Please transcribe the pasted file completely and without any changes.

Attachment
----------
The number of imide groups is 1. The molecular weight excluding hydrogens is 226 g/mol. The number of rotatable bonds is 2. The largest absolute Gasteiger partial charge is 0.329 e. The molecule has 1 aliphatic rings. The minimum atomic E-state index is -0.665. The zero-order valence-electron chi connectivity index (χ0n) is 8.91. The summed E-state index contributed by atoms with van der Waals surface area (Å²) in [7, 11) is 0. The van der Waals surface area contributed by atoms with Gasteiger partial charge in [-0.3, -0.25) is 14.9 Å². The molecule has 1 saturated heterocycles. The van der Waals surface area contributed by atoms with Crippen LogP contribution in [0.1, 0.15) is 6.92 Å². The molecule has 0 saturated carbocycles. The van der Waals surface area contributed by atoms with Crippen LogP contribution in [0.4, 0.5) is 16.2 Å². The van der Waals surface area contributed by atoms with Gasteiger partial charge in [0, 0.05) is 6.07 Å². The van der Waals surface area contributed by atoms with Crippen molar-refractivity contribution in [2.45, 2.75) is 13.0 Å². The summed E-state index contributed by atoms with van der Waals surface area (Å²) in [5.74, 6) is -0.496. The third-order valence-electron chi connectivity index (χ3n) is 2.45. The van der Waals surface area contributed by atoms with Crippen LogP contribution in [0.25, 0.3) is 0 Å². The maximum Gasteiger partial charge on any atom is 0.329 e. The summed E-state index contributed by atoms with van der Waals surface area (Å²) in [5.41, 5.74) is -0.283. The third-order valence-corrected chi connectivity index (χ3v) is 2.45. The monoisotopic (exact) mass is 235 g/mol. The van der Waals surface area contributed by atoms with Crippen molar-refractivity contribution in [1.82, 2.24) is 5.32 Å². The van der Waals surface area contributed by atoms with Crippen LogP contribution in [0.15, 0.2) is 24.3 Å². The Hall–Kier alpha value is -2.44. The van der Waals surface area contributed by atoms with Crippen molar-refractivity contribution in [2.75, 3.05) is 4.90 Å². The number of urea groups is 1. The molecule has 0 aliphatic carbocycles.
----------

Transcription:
The number of imide groups is 1. The molecular weight excluding hydrogens is 226 g/mol. The number of rotatable bonds is 2. The largest absolute Gasteiger partial charge is 0.329 e. The molecule has 1 aliphatic rings. The minimum atomic E-state index is -0.665. The zero-order valence-electron chi connectivity index (χ0n) is 8.91. The summed E-state index contributed by atoms with van der Waals surface area (Å²) in [7, 11) is 0. The van der Waals surface area contributed by atoms with Gasteiger partial charge in [-0.3, -0.25) is 14.9 Å². The molecule has 1 saturated heterocycles. The van der Waals surface area contributed by atoms with Crippen LogP contribution in [0.1, 0.15) is 6.92 Å². The molecule has 0 saturated carbocycles. The van der Waals surface area contributed by atoms with Crippen LogP contribution in [0.4, 0.5) is 16.2 Å². The van der Waals surface area contributed by atoms with Gasteiger partial charge in [0, 0.05) is 6.07 Å². The van der Waals surface area contributed by atoms with Crippen molar-refractivity contribution in [2.45, 2.75) is 13.0 Å². The summed E-state index contributed by atoms with van der Waals surface area (Å²) in [5.74, 6) is -0.496. The third-order valence-electron chi connectivity index (χ3n) is 2.45. The van der Waals surface area contributed by atoms with Crippen LogP contribution in [0.25, 0.3) is 0 Å². The maximum Gasteiger partial charge on any atom is 0.329 e. The summed E-state index contributed by atoms with van der Waals surface area (Å²) in [5.41, 5.74) is -0.283. The third-order valence-corrected chi connectivity index (χ3v) is 2.45. The monoisotopic (exact) mass is 235 g/mol. The van der Waals surface area contributed by atoms with Crippen molar-refractivity contribution in [1.82, 2.24) is 5.32 Å². The van der Waals surface area contributed by atoms with Crippen LogP contribution in [0.15, 0.2) is 24.3 Å². The Hall–Kier alpha value is -2.44. The van der Waals surface area contributed by atoms with Crippen molar-refractivity contribution in [2.75, 3.05) is 4.90 Å². The number of urea groups is 1. The molecule has 0 aliphatic carbocycles.